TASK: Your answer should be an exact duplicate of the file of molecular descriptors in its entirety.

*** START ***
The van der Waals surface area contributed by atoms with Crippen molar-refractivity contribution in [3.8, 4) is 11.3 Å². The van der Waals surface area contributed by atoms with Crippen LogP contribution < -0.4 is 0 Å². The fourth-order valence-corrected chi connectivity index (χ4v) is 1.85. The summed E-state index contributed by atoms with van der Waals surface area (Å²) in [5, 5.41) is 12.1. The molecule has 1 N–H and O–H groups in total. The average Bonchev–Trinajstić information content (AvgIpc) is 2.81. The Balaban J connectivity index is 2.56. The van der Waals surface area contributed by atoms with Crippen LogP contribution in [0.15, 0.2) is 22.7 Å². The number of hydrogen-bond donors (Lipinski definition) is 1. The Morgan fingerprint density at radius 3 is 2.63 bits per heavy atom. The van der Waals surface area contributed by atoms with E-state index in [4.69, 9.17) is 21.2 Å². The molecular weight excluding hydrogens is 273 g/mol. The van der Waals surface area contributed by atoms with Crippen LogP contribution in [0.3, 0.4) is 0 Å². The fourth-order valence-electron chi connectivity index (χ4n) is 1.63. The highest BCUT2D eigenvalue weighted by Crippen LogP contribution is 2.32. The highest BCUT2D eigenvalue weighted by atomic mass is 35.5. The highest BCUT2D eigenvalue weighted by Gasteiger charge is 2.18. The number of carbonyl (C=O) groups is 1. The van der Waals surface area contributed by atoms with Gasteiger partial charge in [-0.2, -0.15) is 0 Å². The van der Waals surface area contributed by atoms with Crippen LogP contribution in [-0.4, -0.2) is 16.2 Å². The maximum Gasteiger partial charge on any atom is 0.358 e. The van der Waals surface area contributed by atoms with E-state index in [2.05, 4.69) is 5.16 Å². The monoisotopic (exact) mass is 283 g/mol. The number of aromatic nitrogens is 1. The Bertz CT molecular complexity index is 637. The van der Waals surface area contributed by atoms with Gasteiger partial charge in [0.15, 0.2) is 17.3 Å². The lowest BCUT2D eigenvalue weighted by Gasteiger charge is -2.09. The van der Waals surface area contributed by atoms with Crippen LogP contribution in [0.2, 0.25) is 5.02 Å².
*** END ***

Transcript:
The van der Waals surface area contributed by atoms with Crippen molar-refractivity contribution in [3.8, 4) is 11.3 Å². The van der Waals surface area contributed by atoms with Crippen LogP contribution < -0.4 is 0 Å². The fourth-order valence-corrected chi connectivity index (χ4v) is 1.85. The summed E-state index contributed by atoms with van der Waals surface area (Å²) in [5, 5.41) is 12.1. The molecule has 1 N–H and O–H groups in total. The average Bonchev–Trinajstić information content (AvgIpc) is 2.81. The Balaban J connectivity index is 2.56. The van der Waals surface area contributed by atoms with Crippen LogP contribution in [0.15, 0.2) is 22.7 Å². The number of hydrogen-bond donors (Lipinski definition) is 1. The Morgan fingerprint density at radius 3 is 2.63 bits per heavy atom. The van der Waals surface area contributed by atoms with E-state index in [4.69, 9.17) is 21.2 Å². The molecular weight excluding hydrogens is 273 g/mol. The van der Waals surface area contributed by atoms with Crippen LogP contribution in [0.3, 0.4) is 0 Å². The fourth-order valence-electron chi connectivity index (χ4n) is 1.63. The highest BCUT2D eigenvalue weighted by Crippen LogP contribution is 2.32. The highest BCUT2D eigenvalue weighted by atomic mass is 35.5. The highest BCUT2D eigenvalue weighted by Gasteiger charge is 2.18. The number of carbonyl (C=O) groups is 1. The van der Waals surface area contributed by atoms with Gasteiger partial charge in [-0.2, -0.15) is 0 Å². The van der Waals surface area contributed by atoms with Crippen LogP contribution in [-0.4, -0.2) is 16.2 Å². The maximum Gasteiger partial charge on any atom is 0.358 e. The van der Waals surface area contributed by atoms with E-state index in [2.05, 4.69) is 5.16 Å². The monoisotopic (exact) mass is 283 g/mol. The number of aromatic nitrogens is 1. The Bertz CT molecular complexity index is 637. The van der Waals surface area contributed by atoms with Gasteiger partial charge in [0.15, 0.2) is 17.3 Å². The lowest BCUT2D eigenvalue weighted by Gasteiger charge is -2.09. The van der Waals surface area contributed by atoms with Crippen LogP contribution in [0.2, 0.25) is 5.02 Å².